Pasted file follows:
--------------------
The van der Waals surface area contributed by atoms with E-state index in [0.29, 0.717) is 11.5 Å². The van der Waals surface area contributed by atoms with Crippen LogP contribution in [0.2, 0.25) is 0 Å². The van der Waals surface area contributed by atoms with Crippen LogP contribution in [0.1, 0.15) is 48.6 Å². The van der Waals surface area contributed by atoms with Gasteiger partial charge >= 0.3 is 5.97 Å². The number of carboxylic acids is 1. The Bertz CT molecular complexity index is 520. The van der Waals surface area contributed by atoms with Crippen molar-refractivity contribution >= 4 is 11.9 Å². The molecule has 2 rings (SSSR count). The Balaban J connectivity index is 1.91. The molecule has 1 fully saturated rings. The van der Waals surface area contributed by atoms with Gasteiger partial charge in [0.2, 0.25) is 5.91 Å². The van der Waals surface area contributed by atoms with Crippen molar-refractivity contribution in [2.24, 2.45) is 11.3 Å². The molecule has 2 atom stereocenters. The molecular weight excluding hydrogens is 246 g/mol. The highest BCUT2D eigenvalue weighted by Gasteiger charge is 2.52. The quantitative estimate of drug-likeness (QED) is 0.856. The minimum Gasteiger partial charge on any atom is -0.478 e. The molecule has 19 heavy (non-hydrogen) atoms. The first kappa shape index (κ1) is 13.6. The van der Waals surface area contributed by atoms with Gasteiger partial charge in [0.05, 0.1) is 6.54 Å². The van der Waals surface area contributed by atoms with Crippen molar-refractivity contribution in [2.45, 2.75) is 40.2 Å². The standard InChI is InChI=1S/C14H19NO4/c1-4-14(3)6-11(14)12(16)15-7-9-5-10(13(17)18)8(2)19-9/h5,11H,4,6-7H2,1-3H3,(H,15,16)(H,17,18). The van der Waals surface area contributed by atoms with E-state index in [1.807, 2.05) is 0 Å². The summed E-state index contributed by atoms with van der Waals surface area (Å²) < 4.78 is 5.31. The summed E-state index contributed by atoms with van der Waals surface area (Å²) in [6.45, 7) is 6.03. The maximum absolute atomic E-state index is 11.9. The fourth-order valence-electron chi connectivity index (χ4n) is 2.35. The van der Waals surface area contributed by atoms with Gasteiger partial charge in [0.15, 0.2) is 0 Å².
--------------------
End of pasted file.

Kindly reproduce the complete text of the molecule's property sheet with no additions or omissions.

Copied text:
The van der Waals surface area contributed by atoms with E-state index in [0.29, 0.717) is 11.5 Å². The van der Waals surface area contributed by atoms with Crippen LogP contribution in [0.2, 0.25) is 0 Å². The van der Waals surface area contributed by atoms with Crippen LogP contribution in [0.1, 0.15) is 48.6 Å². The van der Waals surface area contributed by atoms with Gasteiger partial charge >= 0.3 is 5.97 Å². The number of carboxylic acids is 1. The Bertz CT molecular complexity index is 520. The van der Waals surface area contributed by atoms with Crippen molar-refractivity contribution >= 4 is 11.9 Å². The molecule has 2 rings (SSSR count). The Balaban J connectivity index is 1.91. The molecule has 1 fully saturated rings. The van der Waals surface area contributed by atoms with Gasteiger partial charge in [0.2, 0.25) is 5.91 Å². The van der Waals surface area contributed by atoms with Crippen molar-refractivity contribution in [2.24, 2.45) is 11.3 Å². The molecule has 2 atom stereocenters. The molecular weight excluding hydrogens is 246 g/mol. The highest BCUT2D eigenvalue weighted by Gasteiger charge is 2.52. The quantitative estimate of drug-likeness (QED) is 0.856. The minimum Gasteiger partial charge on any atom is -0.478 e. The molecule has 19 heavy (non-hydrogen) atoms. The first kappa shape index (κ1) is 13.6. The van der Waals surface area contributed by atoms with Gasteiger partial charge in [0.05, 0.1) is 6.54 Å². The van der Waals surface area contributed by atoms with Crippen molar-refractivity contribution in [2.45, 2.75) is 40.2 Å². The standard InChI is InChI=1S/C14H19NO4/c1-4-14(3)6-11(14)12(16)15-7-9-5-10(13(17)18)8(2)19-9/h5,11H,4,6-7H2,1-3H3,(H,15,16)(H,17,18). The van der Waals surface area contributed by atoms with E-state index in [1.807, 2.05) is 0 Å². The summed E-state index contributed by atoms with van der Waals surface area (Å²) < 4.78 is 5.31. The summed E-state index contributed by atoms with van der Waals surface area (Å²) in [6.45, 7) is 6.03. The maximum absolute atomic E-state index is 11.9. The fourth-order valence-electron chi connectivity index (χ4n) is 2.35. The van der Waals surface area contributed by atoms with Gasteiger partial charge in [0.15, 0.2) is 0 Å².